The McKinsey Global Institute (MGI) , the research arm of consulting firm McKinsey & Company (disclosure: I am an alum) released a report (exec summary pdf, full report pdf) on Big Data and analytics last week. The report makes a number of thought-provoking assertions and I encourage you to take a look.

The basic thrust of the report is that

Analyzing large data sets—so called big data—will become a key basis of competition, underpinning new waves of productivity growth, innovation, and consumer surplus as long as the right policies and enablers are in place.

MGI is known for its careful and rigorous analysis; you won’t find the breathless coverage of a new trend that you typically see in the popular press. For them to write a ringing endorsement of big data and analytics is very noteworthy indeed and bodes well for companies that are embracing data and analytics in a serious way.

I was delighted to see that retail is one of the five industries the report examines in detail. The report starts off the retail section with

In the coming years, the continued adoption and development of big data levers … could increase operating margins by more than 60 percent for those pioneers that maximize their use of big data. Such a boost in profitability would be especially significant in a sector where margins are notoriously tight.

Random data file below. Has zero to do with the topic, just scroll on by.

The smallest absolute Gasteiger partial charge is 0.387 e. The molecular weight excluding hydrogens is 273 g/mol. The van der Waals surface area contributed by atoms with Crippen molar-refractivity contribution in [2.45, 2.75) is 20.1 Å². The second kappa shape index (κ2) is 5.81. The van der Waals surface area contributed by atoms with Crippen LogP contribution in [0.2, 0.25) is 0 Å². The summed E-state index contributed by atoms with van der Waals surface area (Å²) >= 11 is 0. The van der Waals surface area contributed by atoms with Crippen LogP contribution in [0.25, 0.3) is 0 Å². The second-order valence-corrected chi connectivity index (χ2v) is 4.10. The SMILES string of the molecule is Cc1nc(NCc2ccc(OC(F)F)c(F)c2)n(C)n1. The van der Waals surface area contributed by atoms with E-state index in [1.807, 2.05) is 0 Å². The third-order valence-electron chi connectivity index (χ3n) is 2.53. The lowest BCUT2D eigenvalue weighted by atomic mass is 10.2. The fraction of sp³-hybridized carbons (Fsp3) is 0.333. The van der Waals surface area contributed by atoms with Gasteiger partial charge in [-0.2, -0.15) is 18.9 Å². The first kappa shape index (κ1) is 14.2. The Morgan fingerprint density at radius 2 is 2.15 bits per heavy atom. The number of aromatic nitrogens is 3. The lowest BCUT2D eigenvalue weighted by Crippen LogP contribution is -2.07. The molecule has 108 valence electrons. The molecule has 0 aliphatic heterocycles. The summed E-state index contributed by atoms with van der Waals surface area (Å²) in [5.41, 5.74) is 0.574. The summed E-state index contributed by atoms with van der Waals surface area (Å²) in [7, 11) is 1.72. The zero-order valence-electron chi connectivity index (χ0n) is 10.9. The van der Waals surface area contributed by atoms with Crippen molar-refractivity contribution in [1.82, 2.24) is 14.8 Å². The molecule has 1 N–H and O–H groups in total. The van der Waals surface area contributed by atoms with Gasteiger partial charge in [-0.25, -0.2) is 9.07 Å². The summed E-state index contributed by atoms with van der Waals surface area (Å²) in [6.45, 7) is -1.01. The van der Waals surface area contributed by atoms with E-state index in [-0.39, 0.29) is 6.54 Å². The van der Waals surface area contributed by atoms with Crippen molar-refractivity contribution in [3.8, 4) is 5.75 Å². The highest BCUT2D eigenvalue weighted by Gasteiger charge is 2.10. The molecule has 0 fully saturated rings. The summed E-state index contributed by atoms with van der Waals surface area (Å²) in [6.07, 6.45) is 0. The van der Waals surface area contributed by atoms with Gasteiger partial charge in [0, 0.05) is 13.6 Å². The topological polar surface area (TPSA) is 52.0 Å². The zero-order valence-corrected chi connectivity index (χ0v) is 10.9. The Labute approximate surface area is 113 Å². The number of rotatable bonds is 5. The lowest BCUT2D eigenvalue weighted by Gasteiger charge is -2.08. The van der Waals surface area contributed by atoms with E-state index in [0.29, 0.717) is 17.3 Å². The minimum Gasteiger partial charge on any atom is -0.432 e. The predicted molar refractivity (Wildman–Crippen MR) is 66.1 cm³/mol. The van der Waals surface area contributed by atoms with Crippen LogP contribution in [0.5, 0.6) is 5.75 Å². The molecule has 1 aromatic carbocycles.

What will produce this impressive margin gain?

Marketing levers can affect 10 to 30 percent of operating margin; merchandising levers can affect 10 to 40 percent; and supply chain levers can have a 5 to 35 percent impact.


I was glad to see that CQuotient’s current areas of focus mapped almost perfectly to the Marketing levers (and, no, we weren’t involved in writing the report :-)). Two eye-popping numbers jumped out in this section.

Amazon reported that 30 percent of sales were due to its recommendation engine.

Targeted e-mails … obtain ten to 18 times the response rate of e-mails that are not targeted.

These numbers support our basic thesis that infusing customer insight into retail decisions can move the needle in a big way.

As one might guess, the potential impact of these levers will vary from subsector to subsector within retail. According to the report,

I was pleased to note that customer micro-segmentation (one of our focus areas) has high-relevance across all sectors of retail. For the most part, I was in agreement with the chart, but some of the areas labeled as low-relevance left me puzzled. For example, why would Assortment Optimization have low relevance for clothing retailers? Localizing assortments, even just size profiles, can have substantial impact.

Nevertheless, the chart is a good starting point for retail executives trying to figure out where the low-hanging fruit might be in their subsector.

End of Part 1. I will complete my summary of the report in the next post.